Microsoft has released out-of-band updates for Windows to patch a critical remote code execution vulnerability in Server Message Block 3.0 (SMBv3) that has been described as “wormable.”
The vulnerability, related to the way SMB 3.1.1 handles certain requests, can be exploited by an unauthenticated attacker to execute arbitrary code on SMB servers and clients.
In attacks aimed at SMB servers, the attacker needs to send specially crafted packets to the targeted system, and in the case of clients, the hacker has to convince the victim to connect to a malicious SMBv3 server.
The existence of the vulnerability was disclosed by Microsoft on Tuesday, when the company released its monthly security updates. At the time, Microsoft said it had been working on a patch and provided mitigation advice.
The flaw, discovered by Microsoft’s own researchers, is officially tracked as CVE-2020-0796 and some members of the cybersecurity industry have named it CoronaBlue and SMBGhost. The weakness impacts Windows 10 and Windows Server versions 1903 and 1909.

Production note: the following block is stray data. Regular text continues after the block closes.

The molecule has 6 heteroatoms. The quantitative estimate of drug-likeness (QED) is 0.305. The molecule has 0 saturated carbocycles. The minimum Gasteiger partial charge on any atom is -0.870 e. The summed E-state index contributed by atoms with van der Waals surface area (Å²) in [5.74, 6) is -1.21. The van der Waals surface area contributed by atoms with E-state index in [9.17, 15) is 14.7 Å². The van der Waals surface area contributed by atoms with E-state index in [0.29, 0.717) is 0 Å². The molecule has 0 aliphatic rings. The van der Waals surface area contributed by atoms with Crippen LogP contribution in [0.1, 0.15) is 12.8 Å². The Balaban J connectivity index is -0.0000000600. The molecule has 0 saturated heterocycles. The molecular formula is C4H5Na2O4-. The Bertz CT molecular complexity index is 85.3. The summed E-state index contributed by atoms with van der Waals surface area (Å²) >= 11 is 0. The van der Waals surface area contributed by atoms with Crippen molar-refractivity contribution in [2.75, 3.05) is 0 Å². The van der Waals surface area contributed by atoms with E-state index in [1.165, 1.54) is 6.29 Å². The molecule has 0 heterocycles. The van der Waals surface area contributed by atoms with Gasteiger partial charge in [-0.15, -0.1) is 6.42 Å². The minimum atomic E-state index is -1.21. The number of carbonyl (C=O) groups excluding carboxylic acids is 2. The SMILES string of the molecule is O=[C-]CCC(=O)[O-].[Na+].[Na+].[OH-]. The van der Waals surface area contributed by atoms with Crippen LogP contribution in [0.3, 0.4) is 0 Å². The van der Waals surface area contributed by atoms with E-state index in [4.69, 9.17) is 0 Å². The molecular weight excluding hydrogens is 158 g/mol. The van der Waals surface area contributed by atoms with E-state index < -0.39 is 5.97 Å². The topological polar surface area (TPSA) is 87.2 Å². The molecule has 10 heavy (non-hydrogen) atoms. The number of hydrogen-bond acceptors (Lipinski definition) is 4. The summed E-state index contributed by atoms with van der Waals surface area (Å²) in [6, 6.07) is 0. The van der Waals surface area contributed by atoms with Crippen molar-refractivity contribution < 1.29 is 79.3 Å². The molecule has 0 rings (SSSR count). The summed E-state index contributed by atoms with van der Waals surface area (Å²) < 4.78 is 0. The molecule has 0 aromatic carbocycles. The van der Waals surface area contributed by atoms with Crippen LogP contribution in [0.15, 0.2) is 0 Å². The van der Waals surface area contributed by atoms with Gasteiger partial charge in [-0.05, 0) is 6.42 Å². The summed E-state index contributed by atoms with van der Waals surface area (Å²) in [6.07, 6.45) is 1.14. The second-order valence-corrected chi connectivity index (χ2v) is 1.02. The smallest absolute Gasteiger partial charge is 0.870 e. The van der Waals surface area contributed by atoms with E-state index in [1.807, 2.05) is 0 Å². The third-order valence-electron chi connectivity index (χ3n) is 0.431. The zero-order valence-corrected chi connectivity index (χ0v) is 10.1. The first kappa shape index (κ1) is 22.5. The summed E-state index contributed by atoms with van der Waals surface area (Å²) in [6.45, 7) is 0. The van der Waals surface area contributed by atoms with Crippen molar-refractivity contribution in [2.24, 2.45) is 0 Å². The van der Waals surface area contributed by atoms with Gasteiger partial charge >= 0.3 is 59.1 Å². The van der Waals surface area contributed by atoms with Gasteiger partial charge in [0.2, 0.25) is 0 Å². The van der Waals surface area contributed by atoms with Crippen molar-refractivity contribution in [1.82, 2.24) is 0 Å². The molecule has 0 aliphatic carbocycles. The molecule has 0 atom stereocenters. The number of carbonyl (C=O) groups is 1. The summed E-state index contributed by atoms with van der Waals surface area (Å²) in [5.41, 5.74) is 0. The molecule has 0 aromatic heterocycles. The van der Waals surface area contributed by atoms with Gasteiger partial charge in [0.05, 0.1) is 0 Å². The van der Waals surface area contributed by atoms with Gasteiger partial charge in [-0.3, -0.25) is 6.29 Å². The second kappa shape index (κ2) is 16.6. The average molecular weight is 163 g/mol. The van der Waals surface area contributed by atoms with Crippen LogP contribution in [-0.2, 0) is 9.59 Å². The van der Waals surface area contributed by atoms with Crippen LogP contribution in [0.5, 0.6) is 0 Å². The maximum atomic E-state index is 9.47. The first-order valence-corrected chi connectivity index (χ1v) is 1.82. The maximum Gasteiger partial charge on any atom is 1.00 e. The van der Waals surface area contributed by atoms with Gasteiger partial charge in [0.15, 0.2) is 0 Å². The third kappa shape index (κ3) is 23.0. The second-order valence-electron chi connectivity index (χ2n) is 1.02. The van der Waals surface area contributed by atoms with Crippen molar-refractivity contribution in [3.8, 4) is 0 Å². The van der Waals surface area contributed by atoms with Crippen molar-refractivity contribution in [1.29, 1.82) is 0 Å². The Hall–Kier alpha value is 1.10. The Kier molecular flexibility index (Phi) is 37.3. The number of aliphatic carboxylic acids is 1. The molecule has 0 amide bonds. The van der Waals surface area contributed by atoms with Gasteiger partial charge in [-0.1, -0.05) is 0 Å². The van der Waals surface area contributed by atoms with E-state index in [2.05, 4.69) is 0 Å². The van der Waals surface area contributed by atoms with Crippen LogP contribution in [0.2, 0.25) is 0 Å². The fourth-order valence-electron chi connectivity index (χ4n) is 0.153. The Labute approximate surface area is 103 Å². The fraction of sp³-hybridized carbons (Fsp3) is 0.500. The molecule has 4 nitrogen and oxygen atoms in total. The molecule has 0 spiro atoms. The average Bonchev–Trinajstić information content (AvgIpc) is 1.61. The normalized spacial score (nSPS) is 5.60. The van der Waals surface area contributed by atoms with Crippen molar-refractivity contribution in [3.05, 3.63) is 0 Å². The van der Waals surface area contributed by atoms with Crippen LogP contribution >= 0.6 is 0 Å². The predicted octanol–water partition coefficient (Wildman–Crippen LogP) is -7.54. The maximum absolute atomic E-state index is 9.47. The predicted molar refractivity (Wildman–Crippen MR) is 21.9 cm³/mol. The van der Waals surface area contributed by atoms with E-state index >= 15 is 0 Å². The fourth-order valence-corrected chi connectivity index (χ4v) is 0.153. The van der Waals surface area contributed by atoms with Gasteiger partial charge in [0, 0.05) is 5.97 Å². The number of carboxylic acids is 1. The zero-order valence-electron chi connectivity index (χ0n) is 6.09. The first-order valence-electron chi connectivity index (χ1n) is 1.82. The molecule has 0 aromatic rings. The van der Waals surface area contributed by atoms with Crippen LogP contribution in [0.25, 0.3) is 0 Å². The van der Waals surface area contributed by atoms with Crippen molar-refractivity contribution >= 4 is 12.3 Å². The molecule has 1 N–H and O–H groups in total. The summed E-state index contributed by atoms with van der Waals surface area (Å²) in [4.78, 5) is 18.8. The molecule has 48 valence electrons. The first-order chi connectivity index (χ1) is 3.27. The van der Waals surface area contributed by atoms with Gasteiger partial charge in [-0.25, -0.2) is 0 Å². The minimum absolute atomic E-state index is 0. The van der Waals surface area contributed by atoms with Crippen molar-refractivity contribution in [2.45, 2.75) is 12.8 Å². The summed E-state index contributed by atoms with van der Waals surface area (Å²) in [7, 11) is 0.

Microsoft has not disclosed too many technical details about the vulnerability and a patch was not available until now for analysis. However, researchers have still managed to create scanners for detecting vulnerable servers, and Kryptos Logic claims its experts developed a proof-of-concept (PoC) exploit that achieves a DoS condition.
Kryptos Logic says it has conducted an internet-wide scan for CVE-2020-0796 and identified roughly 48,000 vulnerable hosts.
Users who are unable to immediately apply the patch have been advised to disable SMBv3 compression by following the instructions provided by Microsoft.